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Mark Fisher
Edinburgh, Scotland, United Kingdom
Follow me on Twitter at MarkFFisher, WriteAboutTheat and LimelightXTC I am a freelance journalist and critic specialising in theatre and the arts. Publications I write for include the Guardian and the Scotsman. I am the author of The Edinburgh Fringe Survival Guide: how to make your show a success and How to Write About Theatre: A Manual for Critics, Students and Bloggers. I am also editor of The XTC Bumper Book of Fun for Boys and Girls: A Limelight Anthology. From 2000-2003, I was the editor of The List magazine, Glasgow and Edinburgh's arts and events guide.
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Friday, October 16, 2009

The Dark Things, Traverse Theatre review

Published in The Guardian

The Dark Things

Traverse, Edinburgh
4 out of 5

In this arresting new play by Ursula Rani Sarma, the characteristic gesture of actor Brian Ferguson is a hand held like a stop-sign against an encroaching world. He plays Daniel, a gifted young artist who is one of only two survivors of a horrific bus crash. The experience has left him emotionally raw, his post-traumatic distress compounded by guilt at being alive. In a compellingly troubled performance, Ferguson squirms on the spot and lets no one get close.

Like Simon Stephens's Pornography, The Dark Things looks at a meaningless act of cruelty that strikes at an already alienated society. The accident is an amalgam of the London bombings and the attack on the twin towers (the lorry that collides with the bus is carrying toy aeroplanes), but it could stand for any natural disaster that reminds us of the arbitrary nature of death.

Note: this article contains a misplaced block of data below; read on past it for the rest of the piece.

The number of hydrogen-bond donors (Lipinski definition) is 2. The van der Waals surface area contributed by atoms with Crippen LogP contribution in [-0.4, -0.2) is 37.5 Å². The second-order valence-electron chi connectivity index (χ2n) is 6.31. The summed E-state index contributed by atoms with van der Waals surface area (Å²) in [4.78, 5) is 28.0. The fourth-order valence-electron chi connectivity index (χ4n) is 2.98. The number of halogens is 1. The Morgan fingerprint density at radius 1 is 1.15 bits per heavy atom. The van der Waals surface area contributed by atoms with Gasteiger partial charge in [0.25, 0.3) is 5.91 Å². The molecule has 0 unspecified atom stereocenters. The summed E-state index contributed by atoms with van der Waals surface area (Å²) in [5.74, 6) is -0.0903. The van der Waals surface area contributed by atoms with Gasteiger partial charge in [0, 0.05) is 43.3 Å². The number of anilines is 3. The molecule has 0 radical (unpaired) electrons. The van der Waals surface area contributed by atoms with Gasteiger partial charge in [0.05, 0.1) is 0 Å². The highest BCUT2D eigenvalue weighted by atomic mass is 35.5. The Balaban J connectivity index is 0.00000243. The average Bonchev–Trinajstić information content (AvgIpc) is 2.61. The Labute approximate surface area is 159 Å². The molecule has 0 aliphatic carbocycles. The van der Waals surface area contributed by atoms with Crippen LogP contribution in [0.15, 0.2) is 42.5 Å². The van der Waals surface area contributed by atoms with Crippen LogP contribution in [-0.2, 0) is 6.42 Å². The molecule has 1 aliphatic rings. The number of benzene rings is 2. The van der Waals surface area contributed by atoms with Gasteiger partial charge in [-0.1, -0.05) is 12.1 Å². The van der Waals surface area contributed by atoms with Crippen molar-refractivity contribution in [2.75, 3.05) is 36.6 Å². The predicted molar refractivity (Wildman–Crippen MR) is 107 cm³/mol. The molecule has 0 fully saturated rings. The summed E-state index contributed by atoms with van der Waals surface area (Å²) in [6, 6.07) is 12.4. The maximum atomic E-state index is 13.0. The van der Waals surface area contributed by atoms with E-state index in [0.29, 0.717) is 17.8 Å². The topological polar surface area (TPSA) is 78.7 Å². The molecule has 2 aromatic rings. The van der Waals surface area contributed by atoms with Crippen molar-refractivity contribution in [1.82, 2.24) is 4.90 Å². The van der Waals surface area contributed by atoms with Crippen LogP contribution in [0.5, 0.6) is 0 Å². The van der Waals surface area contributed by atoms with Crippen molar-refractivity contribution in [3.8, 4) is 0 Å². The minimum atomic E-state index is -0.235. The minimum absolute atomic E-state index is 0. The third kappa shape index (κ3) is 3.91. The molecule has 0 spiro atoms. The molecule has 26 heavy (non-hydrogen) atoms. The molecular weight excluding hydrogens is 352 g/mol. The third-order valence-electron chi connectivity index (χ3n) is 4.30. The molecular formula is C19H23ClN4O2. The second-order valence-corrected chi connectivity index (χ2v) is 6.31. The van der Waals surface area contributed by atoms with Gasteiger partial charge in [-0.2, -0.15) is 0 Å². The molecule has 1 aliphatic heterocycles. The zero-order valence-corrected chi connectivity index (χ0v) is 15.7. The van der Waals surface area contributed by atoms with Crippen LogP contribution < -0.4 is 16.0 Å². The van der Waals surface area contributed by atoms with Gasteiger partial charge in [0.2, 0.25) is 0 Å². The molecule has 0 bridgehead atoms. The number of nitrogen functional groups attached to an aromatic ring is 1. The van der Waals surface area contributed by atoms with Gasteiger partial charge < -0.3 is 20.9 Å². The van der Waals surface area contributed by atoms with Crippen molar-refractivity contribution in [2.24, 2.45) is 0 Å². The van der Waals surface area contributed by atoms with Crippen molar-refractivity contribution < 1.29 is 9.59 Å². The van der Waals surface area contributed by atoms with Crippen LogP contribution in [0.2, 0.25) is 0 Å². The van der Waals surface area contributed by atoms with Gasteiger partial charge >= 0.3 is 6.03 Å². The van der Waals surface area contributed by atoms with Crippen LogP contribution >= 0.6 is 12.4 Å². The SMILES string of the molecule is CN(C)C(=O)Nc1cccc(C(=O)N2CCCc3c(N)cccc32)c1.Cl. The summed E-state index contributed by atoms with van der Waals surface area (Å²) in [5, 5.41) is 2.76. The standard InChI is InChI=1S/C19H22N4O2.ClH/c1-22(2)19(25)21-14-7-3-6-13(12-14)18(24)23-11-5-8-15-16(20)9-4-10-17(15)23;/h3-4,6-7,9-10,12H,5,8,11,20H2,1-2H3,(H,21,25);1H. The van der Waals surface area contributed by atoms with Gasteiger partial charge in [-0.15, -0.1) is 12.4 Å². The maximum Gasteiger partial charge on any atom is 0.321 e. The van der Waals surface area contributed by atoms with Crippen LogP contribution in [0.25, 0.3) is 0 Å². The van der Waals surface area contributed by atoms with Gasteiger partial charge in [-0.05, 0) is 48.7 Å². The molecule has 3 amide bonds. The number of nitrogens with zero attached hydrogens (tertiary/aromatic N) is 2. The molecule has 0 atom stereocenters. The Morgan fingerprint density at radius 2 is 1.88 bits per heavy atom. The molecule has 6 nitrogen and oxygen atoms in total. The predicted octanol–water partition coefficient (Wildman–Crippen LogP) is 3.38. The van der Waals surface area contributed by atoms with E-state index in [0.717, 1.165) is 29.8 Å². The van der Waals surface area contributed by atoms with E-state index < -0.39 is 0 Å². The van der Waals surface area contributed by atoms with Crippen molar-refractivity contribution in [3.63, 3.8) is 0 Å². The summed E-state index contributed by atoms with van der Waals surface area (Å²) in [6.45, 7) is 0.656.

The play suggests that a society fragmented by commodification – from the sex industry to the art market – finds it especially hard to respond to such tragedies. Its atomisation makes it incapable of collective healing. Trying to do justice to his experience, Daniel switches from abstract paint to documentary realism but, having been embraced by the money-making art business, is still accused of exploitation.

In Dominic Hill's excellently acted production, Karl is the really exploitative one, capitalising on the low self-esteem of Daniel's sister Steph to become an abusive boyfriend. Steph looks to the wrong person for help, as does LJ, who can no more get the love she needs from Daniel, her fellow survivor, than he can get satisfaction from Gerry, his alcoholic psychiatrist. It ends not quite with tragedy or redemption, but Rani Sarma brings enough wit, empathy and vigour to make a morose subject almost life-affirming.

© Mark Fisher 2009

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